He’s a bit of a cult hero, so I know this may not be the most popular choice, but I’m sticking to my guns - take away his rolled up sleeves and devil-may-care hair, Perez was a terrible goalkeeper. He made the occasional good save, but these were in amongst many bizarre, flamboyant, unsuccessful and costly attempts to stop the ball. His legs always seemed to go dead when he dived, resulting either in the splits or a ludicrously gelatinous manipulation of his lower half as the ball trundled in to the net.

Had the experienced and impressive Tony Coton not broken his leg in 96/97 - which meant Perez taking over for the majority of the season - it is my belief we would have had a goalkeeper that earned us a few extra points and we’d have stayed up (we went down with forty points). Then, his multiple errors in the play off final cost us promotion in 97/98.

His general inadequacies and unreliability are enough, but taking all this into account, he’s earned his place in the worst XI for me.

#6: @Capt_Fishpaste - Gareth Hall

I'm frankly appalled and disgusted that my Roker Report colleagues have allowed this draft to get this far without this player being removed from the pool. It's not some fringe player who played the odd game here and there either. This man somehow made over fifty appearances for Sunderland, thirty-two of them coming in the Premier League.

A right back, and a totally wretched one at that. Couldn't defend, couldn't attack, couldn't even run, actually. He loved a punt up the line, but even they rarely stayed within the boundaries of the pitch. He just kind of stood there on a Premier League football pitch - an actual Premier League football pitch - dragging himself around like some hammer horror hunchback with a stupid haircut and a limp.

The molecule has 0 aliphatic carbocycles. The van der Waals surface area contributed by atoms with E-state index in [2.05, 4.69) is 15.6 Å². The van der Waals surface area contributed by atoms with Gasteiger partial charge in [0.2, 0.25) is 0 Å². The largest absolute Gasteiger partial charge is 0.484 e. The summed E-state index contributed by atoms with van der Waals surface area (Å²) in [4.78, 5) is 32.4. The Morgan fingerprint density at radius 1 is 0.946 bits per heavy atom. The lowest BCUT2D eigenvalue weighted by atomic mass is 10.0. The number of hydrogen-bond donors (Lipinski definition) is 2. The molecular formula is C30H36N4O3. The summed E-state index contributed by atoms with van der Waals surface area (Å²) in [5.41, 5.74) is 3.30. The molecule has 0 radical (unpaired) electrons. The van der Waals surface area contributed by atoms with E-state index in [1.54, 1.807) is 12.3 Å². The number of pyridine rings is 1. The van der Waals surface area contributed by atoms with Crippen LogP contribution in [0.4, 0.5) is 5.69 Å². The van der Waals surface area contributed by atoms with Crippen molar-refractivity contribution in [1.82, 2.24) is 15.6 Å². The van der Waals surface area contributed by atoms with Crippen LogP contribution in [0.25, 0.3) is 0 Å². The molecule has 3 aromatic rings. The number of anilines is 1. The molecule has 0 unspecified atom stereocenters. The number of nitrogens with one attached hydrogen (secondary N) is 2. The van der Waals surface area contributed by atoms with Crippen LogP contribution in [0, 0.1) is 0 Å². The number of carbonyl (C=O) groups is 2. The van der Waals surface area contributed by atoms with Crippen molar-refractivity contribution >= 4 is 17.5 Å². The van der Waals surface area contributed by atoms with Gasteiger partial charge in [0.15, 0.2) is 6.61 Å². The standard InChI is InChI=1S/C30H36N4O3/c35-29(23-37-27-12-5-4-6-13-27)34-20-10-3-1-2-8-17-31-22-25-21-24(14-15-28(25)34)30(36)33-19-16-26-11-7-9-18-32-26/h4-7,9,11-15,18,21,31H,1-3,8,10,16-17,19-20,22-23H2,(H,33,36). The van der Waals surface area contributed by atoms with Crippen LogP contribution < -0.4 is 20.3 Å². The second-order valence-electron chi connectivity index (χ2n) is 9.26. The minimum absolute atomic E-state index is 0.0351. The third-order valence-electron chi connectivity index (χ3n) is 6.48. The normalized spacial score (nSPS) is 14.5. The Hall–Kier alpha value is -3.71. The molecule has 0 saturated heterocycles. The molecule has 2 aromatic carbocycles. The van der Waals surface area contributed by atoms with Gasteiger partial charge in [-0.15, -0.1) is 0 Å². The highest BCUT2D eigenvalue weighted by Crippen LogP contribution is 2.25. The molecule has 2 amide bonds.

Ladies and gentlemen, I give you the dazzlingly dismal, the tremendously tragic, the stunningly shite... the myth, the man... the incontestably incomparable, Mr Gareth Hall.

#7: @SAFCSource - Kelvin Davis

Despite our struggles through the years, we have usually had good goalkeepers. That was the case with the 2005/06 season approaching, we had Thomas Myhre and Mart Poom at the club. Yet despite this and the fact the club had very little money to play with, Mick McCarthy went out and spent £1.25m on Kelvin Davis and got rid of both Myhre and Poom.

Davis came to Sunderland on the back of a good season with Ipswich Town but he never looked like bringing that form with him to Sunderland and from the outset was a shambles. Away to Chelsea comes to mind, a poor throw out by Davis is poorly controlled with the loose ball falling to Geremi who struck a daisy cutter right at Davis, who then proceeded to dive over the shot. Or how about away to Manchester City, when he dove out of the way of a Georgios Samaras effort? I could go on but recalling that season and Davis will give me nightmares.

He did have at least one good game during his Sunderland spell and that was at Old Trafford when we managed to come away with a point after a 0-0 draw. We were relegated after that game and that summed up Kelvin Davis for Sunderland, even when he did well, we all left the game depressed and wanting the longest season to end.

He was mentally weak, couldn't catch the ball, couldn't command his box, couldn't kick the ball, couldn't throw the ball and is well worth his place as my first choice.

#8: @RoryFallow - Paul McShane

Getting two consecutive picks is great but it certainly brings pressure. I'll continue the theme of building from the back, and choose Paul McShane.

When McShane made his debut many thought we had found ourselves a cult hero. He had funny hair and once tried to tackle a player that was just trying to line up a corner. Perhaps more attention should have been given to that incident - what kind of defender doesn't realise that the ball is obviously not currently in play?!